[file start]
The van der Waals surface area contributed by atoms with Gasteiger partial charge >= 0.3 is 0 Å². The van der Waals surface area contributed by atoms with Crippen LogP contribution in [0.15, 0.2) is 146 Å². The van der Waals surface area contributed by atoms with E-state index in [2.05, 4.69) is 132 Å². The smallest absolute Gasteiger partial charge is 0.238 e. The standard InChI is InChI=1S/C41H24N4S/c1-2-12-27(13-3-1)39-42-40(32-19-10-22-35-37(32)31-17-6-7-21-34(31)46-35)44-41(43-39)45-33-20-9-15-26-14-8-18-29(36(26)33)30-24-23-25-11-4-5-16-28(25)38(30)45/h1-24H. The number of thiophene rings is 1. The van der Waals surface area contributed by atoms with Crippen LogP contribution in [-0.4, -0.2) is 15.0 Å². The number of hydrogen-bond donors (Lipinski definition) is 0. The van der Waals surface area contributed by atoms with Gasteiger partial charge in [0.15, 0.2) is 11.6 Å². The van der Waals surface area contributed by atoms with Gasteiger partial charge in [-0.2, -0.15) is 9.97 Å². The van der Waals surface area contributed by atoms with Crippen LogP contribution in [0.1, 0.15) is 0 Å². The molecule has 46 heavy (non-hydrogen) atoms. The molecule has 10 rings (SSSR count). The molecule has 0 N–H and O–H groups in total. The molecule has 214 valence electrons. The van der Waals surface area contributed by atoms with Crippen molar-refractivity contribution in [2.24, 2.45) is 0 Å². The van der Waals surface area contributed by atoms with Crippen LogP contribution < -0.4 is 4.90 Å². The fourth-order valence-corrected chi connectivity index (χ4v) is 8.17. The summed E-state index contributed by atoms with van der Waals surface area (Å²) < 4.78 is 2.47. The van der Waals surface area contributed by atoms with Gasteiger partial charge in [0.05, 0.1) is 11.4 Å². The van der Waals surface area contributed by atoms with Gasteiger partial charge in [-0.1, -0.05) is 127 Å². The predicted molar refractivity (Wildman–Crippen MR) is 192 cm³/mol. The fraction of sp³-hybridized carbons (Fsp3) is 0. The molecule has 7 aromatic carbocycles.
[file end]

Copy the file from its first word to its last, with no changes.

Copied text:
The van der Waals surface area contributed by atoms with Gasteiger partial charge >= 0.3 is 0 Å². The van der Waals surface area contributed by atoms with Crippen LogP contribution in [0.15, 0.2) is 146 Å². The van der Waals surface area contributed by atoms with E-state index in [2.05, 4.69) is 132 Å². The smallest absolute Gasteiger partial charge is 0.238 e. The standard InChI is InChI=1S/C41H24N4S/c1-2-12-27(13-3-1)39-42-40(32-19-10-22-35-37(32)31-17-6-7-21-34(31)46-35)44-41(43-39)45-33-20-9-15-26-14-8-18-29(36(26)33)30-24-23-25-11-4-5-16-28(25)38(30)45/h1-24H. The number of thiophene rings is 1. The van der Waals surface area contributed by atoms with Crippen LogP contribution in [-0.4, -0.2) is 15.0 Å². The number of hydrogen-bond donors (Lipinski definition) is 0. The van der Waals surface area contributed by atoms with Gasteiger partial charge in [0.15, 0.2) is 11.6 Å². The van der Waals surface area contributed by atoms with Gasteiger partial charge in [-0.2, -0.15) is 9.97 Å². The van der Waals surface area contributed by atoms with Crippen LogP contribution in [0.1, 0.15) is 0 Å². The molecule has 46 heavy (non-hydrogen) atoms. The molecule has 10 rings (SSSR count). The molecule has 0 N–H and O–H groups in total. The molecule has 214 valence electrons. The van der Waals surface area contributed by atoms with Crippen molar-refractivity contribution in [2.24, 2.45) is 0 Å². The van der Waals surface area contributed by atoms with Crippen LogP contribution < -0.4 is 4.90 Å². The fourth-order valence-corrected chi connectivity index (χ4v) is 8.17. The summed E-state index contributed by atoms with van der Waals surface area (Å²) < 4.78 is 2.47. The van der Waals surface area contributed by atoms with Gasteiger partial charge in [0.05, 0.1) is 11.4 Å². The van der Waals surface area contributed by atoms with Gasteiger partial charge in [-0.1, -0.05) is 127 Å². The predicted molar refractivity (Wildman–Crippen MR) is 192 cm³/mol. The fraction of sp³-hybridized carbons (Fsp3) is 0. The molecule has 7 aromatic carbocycles.